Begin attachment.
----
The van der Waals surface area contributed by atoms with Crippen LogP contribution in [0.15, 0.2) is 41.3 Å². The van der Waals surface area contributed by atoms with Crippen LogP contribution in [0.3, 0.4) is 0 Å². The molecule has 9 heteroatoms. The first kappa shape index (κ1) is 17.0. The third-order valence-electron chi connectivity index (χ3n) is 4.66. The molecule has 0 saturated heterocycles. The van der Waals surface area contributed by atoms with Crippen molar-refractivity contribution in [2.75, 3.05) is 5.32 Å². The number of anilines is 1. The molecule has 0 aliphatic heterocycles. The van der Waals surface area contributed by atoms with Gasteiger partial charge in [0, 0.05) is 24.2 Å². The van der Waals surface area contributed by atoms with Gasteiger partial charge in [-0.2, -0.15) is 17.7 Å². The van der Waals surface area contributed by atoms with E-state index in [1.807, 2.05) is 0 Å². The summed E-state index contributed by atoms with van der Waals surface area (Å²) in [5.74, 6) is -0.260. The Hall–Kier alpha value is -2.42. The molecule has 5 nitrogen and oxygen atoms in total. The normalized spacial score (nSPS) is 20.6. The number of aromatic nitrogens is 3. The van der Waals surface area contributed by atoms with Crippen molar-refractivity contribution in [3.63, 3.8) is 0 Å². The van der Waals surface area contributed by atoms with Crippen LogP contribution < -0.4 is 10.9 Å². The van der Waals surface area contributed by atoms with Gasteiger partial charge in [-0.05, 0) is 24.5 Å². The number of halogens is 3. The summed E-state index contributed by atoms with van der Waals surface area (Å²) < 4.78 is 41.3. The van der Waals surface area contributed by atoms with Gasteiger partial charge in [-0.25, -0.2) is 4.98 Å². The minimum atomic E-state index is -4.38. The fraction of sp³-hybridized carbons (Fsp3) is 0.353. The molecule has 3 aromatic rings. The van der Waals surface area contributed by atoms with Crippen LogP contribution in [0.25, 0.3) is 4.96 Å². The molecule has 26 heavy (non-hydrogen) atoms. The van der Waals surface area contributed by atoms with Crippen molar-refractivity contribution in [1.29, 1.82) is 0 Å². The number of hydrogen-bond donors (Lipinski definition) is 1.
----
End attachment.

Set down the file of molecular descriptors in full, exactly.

The van der Waals surface area contributed by atoms with Crippen LogP contribution in [0.15, 0.2) is 41.3 Å². The van der Waals surface area contributed by atoms with Crippen LogP contribution in [0.3, 0.4) is 0 Å². The molecule has 9 heteroatoms. The first kappa shape index (κ1) is 17.0. The third-order valence-electron chi connectivity index (χ3n) is 4.66. The molecule has 0 saturated heterocycles. The van der Waals surface area contributed by atoms with Crippen molar-refractivity contribution in [2.75, 3.05) is 5.32 Å². The number of anilines is 1. The molecule has 0 aliphatic heterocycles. The van der Waals surface area contributed by atoms with Gasteiger partial charge in [0, 0.05) is 24.2 Å². The van der Waals surface area contributed by atoms with Gasteiger partial charge in [-0.2, -0.15) is 17.7 Å². The van der Waals surface area contributed by atoms with E-state index in [1.807, 2.05) is 0 Å². The summed E-state index contributed by atoms with van der Waals surface area (Å²) in [5.74, 6) is -0.260. The Hall–Kier alpha value is -2.42. The molecule has 5 nitrogen and oxygen atoms in total. The normalized spacial score (nSPS) is 20.6. The number of aromatic nitrogens is 3. The van der Waals surface area contributed by atoms with Crippen molar-refractivity contribution in [3.63, 3.8) is 0 Å². The van der Waals surface area contributed by atoms with Crippen LogP contribution < -0.4 is 10.9 Å². The van der Waals surface area contributed by atoms with Gasteiger partial charge in [-0.05, 0) is 24.5 Å². The number of halogens is 3. The summed E-state index contributed by atoms with van der Waals surface area (Å²) < 4.78 is 41.3. The van der Waals surface area contributed by atoms with Gasteiger partial charge in [-0.25, -0.2) is 4.98 Å². The minimum atomic E-state index is -4.38. The fraction of sp³-hybridized carbons (Fsp3) is 0.353. The molecule has 3 aromatic rings. The van der Waals surface area contributed by atoms with Crippen LogP contribution in [0.25, 0.3) is 4.96 Å². The molecule has 26 heavy (non-hydrogen) atoms. The van der Waals surface area contributed by atoms with Crippen molar-refractivity contribution in [1.29, 1.82) is 0 Å². The number of hydrogen-bond donors (Lipinski definition) is 1.